The Important Bird Area (IBA) program was started by BirdLife International in the 1980’s to help answer a pivotal question for bird conservationists: How can nonprofits and governments be expected to protect bird species and populations if they don’t know where the most critical sites for bird conservation are? The IBA program was designed to help groups of all kinds in prioritizing their conservation efforts and focusing their limited resources on the most vital sites.
There are no legal or regulatory restrictions associated with IBA designation, so it is not appropriate to seek IBA status as a means of seeking governmental approvals or stopping a proposed development. IBAs may contain public or private land, be protected or unprotected, large or small; the common thread among all IBAs is that they are vital to at least one bird species during some portion of their annual life cycle. In the United States, each state IBA program develops its own criteria for IBA status, working within a general framework laid out by BirdLife International. In Pennsylvania these criteria were developed by the Ornithological Technical Committee of the Pennsylvania Biological Survey, the same committee that now evaluates site nominations. See discussion of criteria in “Nomination” section below.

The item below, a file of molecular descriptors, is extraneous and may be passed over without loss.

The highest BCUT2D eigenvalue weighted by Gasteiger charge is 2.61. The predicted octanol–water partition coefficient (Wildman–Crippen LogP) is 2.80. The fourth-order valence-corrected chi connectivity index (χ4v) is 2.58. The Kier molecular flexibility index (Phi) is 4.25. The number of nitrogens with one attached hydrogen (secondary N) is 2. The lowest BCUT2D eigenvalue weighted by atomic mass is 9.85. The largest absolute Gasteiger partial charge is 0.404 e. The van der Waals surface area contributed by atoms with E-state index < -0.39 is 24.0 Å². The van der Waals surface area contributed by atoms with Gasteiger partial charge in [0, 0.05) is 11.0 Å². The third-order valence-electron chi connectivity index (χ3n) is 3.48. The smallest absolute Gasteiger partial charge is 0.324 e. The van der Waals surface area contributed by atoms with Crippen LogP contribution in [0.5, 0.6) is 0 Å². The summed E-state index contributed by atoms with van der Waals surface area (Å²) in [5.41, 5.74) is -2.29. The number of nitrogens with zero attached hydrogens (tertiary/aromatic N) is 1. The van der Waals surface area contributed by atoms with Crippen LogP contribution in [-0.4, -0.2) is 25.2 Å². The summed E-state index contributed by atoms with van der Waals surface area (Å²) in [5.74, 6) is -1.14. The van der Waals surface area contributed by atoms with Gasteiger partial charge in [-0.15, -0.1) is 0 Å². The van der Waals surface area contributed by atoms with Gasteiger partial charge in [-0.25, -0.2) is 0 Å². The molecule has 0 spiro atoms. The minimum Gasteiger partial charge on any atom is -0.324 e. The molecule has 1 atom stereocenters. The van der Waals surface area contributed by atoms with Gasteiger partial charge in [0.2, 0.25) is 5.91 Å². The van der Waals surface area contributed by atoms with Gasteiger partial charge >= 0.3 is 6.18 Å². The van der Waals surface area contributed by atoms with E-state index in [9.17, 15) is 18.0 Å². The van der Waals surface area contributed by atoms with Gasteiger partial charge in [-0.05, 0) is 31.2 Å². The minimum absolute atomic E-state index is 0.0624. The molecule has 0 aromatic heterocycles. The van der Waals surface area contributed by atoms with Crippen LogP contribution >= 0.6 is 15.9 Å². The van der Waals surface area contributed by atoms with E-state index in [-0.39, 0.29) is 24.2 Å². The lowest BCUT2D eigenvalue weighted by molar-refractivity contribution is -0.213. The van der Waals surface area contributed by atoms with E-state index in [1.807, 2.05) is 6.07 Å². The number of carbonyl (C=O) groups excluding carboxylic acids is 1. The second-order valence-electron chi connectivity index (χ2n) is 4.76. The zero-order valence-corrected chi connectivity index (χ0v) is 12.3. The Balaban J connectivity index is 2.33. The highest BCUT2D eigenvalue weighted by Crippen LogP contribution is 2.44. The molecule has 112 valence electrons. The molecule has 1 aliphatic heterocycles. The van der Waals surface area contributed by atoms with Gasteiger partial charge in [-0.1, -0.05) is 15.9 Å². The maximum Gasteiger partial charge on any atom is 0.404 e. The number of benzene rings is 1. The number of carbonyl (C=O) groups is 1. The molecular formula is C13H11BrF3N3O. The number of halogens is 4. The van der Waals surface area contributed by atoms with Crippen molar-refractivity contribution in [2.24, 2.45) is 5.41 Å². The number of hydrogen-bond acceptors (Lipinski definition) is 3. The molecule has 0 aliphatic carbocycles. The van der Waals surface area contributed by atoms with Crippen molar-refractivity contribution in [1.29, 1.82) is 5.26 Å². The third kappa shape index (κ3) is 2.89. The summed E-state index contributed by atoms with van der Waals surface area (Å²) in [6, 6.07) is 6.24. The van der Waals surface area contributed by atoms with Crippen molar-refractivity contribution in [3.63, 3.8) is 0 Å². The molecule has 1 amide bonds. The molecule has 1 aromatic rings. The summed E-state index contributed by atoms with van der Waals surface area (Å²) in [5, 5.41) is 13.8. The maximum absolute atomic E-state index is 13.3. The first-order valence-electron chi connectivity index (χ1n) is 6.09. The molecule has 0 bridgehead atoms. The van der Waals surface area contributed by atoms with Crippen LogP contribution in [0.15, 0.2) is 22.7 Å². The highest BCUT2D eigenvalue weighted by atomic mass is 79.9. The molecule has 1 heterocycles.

Once an IBA is designated, Audubon may work with local partner organizations, municipal governments or interested individuals towards the conservation of the site. Typically, Audubon will undertake conservation planning activities to inventory and prioritize the conservation actions needed on-site. See “Implementation” below for more details.
Often Audubon and its partner organizations will utilize other tools described elsewhere on this site to accomplish its conservation objectives within IBAs. These tools include land protection by conservation easement, land acquisition in fee-simple, municipal land use and zoning ordinances, and best management practices for various habitat types (e.g. sustainable forestry techniques).